Canada-EU trade talks put Canada's water up for sale, says new report

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MEDIA RELEASE

For Immediate Release

December 16, 2010

Ottawa, ON -- Canada's already challenged public water systems are under threat from a broad free trade agreement being negotiated by Canada and the European Union (EU). A new report released today, Public Water for Sale: How Canada will privatize our public water systems, warns that public water in Canada will be lost unless the provinces and territories take immediate steps to remove water from the scope of the proposed Canada-EU Comprehensive Economic and Trade Agreement (CETA).

The report from the Canadian Union of Public Employees (CUPE) and the Council of Canadians exposes how CETA would open up public municipal water systems across Canada to privatization. At the request of Europe's large private for-profit water corporations, provincial and territorial governments are considering including drinking water and wastewater services in their services commitments under CETA. They have been asked by the Harper government to make the final decision before a sixth round of CETA talks in Brussels this January.

"CETA is a water privatization deal," says Maude Barlow, national chairperson of the Council of Canadians. "Our public water is being negotiated away behind closed doors. We need to act now or we will wake up one morning and our public water systems will be gone."

CUPE and the Council of Canadians are calling on the provinces and territories to assert their jurisdiction and protect water from the Harper government's reckless disregard for Canada's public water. The report notes the CETA agreement would compound existing pressure in Canadian municipalities and First Nations reserves to privatize water systems due to a lack of proper public funding and federal programs designed to encourage privatization.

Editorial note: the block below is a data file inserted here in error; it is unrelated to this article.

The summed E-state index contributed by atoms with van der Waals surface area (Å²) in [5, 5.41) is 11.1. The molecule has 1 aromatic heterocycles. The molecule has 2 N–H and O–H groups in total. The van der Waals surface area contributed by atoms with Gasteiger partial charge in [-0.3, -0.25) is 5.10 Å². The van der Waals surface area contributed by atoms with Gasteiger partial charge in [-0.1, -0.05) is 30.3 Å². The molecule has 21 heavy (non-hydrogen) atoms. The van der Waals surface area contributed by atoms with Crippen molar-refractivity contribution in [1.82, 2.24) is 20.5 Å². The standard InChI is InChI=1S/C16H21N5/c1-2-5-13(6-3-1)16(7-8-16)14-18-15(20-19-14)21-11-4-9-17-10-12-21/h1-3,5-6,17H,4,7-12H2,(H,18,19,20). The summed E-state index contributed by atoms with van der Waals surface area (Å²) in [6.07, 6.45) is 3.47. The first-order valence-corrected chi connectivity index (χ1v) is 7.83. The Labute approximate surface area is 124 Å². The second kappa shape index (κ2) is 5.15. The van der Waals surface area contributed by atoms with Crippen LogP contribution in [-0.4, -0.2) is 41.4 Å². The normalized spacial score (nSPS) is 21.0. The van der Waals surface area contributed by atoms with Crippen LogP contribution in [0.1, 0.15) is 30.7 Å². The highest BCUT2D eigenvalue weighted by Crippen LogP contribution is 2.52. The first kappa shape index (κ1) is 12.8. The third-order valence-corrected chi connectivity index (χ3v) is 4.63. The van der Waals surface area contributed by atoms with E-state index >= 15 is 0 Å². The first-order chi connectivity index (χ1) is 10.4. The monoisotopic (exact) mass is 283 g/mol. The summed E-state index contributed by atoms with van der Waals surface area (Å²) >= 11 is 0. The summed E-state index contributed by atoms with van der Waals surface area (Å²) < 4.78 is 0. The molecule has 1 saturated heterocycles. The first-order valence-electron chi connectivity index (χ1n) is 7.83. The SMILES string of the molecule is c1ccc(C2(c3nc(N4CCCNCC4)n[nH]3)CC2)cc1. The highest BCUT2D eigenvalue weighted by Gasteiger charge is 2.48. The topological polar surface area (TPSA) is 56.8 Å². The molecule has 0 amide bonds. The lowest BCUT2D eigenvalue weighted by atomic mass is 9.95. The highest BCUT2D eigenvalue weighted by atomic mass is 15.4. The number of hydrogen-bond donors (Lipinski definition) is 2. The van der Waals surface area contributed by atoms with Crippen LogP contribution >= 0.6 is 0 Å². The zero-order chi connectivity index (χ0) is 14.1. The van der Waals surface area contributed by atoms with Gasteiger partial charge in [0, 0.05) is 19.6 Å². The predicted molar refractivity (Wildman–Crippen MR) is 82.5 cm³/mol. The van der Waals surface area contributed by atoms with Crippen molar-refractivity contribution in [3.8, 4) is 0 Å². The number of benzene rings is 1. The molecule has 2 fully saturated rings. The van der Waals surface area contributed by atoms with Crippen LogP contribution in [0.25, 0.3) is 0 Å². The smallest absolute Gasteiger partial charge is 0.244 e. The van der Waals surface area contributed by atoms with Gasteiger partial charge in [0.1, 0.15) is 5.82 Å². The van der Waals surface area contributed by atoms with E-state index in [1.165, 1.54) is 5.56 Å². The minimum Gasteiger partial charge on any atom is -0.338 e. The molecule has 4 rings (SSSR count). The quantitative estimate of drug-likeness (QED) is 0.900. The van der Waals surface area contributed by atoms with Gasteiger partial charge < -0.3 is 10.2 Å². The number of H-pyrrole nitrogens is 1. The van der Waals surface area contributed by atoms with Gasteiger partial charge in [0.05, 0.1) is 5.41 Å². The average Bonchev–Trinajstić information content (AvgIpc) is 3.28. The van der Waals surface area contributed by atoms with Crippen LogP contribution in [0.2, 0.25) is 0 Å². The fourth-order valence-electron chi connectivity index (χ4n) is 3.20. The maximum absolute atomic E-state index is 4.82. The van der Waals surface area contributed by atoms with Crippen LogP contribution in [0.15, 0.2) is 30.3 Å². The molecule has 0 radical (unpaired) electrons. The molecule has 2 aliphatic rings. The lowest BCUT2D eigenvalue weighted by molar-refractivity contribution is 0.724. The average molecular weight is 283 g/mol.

"Canadians hold a great deal of trust in publicly owned, operated and delivered water and sanitation systems," says CUPE National President Paul Moist. "Water and other essential services - such as health care, public transit, postal services and energy - are vital to our communities. This deal will allow the world's largest multinational corporations to profit from Canada's water." Moist is also calling on CUPE's municipal locals to take action against this deal which is being negotiated without full public debate.

EU negotiators are also asking that Canada's municipalities and their water utilities be included in a chapter on public procurement. If this happens, it would be the first time Canada has allowed our drinking water to be fully covered under a trade treaty. The goal is clearly to encourage the privatization of Canada's public municipal water systems.

"Canada's drinking and sewage systems are important community assets. Public drinking water and sanitation services are a human right and the lifeblood of well-functioning communities," says Barlow.

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The report is available at www.canadians.org and www.cupe.ca

 

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